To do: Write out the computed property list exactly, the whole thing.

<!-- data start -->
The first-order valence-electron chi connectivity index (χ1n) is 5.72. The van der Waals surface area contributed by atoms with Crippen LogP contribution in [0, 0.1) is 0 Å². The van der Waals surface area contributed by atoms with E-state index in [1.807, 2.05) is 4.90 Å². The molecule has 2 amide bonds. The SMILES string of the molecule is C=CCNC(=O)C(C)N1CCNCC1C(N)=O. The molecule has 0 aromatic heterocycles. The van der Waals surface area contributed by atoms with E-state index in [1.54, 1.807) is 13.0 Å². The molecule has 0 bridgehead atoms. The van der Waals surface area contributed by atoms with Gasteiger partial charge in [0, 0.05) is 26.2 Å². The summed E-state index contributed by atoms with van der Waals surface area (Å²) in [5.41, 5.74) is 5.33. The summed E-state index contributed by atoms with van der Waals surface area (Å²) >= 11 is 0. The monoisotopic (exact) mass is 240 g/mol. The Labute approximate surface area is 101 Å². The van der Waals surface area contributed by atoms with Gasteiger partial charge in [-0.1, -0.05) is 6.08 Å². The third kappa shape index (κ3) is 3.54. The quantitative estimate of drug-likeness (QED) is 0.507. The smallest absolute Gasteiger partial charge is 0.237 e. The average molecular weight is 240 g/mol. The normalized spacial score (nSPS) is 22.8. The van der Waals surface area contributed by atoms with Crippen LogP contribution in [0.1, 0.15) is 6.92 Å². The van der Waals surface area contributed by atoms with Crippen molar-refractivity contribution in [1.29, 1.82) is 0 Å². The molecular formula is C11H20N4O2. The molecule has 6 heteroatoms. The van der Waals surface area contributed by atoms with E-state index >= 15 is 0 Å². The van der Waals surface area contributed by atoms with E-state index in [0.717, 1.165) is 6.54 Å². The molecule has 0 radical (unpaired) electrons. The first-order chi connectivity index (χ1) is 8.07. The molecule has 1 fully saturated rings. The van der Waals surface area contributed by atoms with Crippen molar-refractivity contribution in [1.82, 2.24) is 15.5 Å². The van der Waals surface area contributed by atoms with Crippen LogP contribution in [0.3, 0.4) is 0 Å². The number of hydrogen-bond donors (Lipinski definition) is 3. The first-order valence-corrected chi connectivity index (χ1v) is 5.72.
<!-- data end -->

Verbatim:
The first-order valence-electron chi connectivity index (χ1n) is 5.72. The van der Waals surface area contributed by atoms with Crippen LogP contribution in [0, 0.1) is 0 Å². The van der Waals surface area contributed by atoms with E-state index in [1.807, 2.05) is 4.90 Å². The molecule has 2 amide bonds. The SMILES string of the molecule is C=CCNC(=O)C(C)N1CCNCC1C(N)=O. The molecule has 0 aromatic heterocycles. The van der Waals surface area contributed by atoms with E-state index in [1.54, 1.807) is 13.0 Å². The molecule has 0 bridgehead atoms. The van der Waals surface area contributed by atoms with Gasteiger partial charge in [0, 0.05) is 26.2 Å². The summed E-state index contributed by atoms with van der Waals surface area (Å²) in [5.41, 5.74) is 5.33. The summed E-state index contributed by atoms with van der Waals surface area (Å²) >= 11 is 0. The monoisotopic (exact) mass is 240 g/mol. The Labute approximate surface area is 101 Å². The van der Waals surface area contributed by atoms with Gasteiger partial charge in [-0.1, -0.05) is 6.08 Å². The third kappa shape index (κ3) is 3.54. The quantitative estimate of drug-likeness (QED) is 0.507. The smallest absolute Gasteiger partial charge is 0.237 e. The average molecular weight is 240 g/mol. The normalized spacial score (nSPS) is 22.8. The van der Waals surface area contributed by atoms with Crippen LogP contribution in [0.1, 0.15) is 6.92 Å². The van der Waals surface area contributed by atoms with Crippen molar-refractivity contribution in [1.29, 1.82) is 0 Å². The molecular formula is C11H20N4O2. The molecule has 6 heteroatoms. The van der Waals surface area contributed by atoms with E-state index >= 15 is 0 Å². The van der Waals surface area contributed by atoms with E-state index in [0.717, 1.165) is 6.54 Å². The molecule has 0 radical (unpaired) electrons. The first-order chi connectivity index (χ1) is 8.07. The molecule has 1 fully saturated rings. The van der Waals surface area contributed by atoms with Crippen molar-refractivity contribution in [1.82, 2.24) is 15.5 Å². The van der Waals surface area contributed by atoms with Crippen LogP contribution in [0.3, 0.4) is 0 Å². The number of hydrogen-bond donors (Lipinski definition) is 3. The first-order valence-corrected chi connectivity index (χ1v) is 5.72.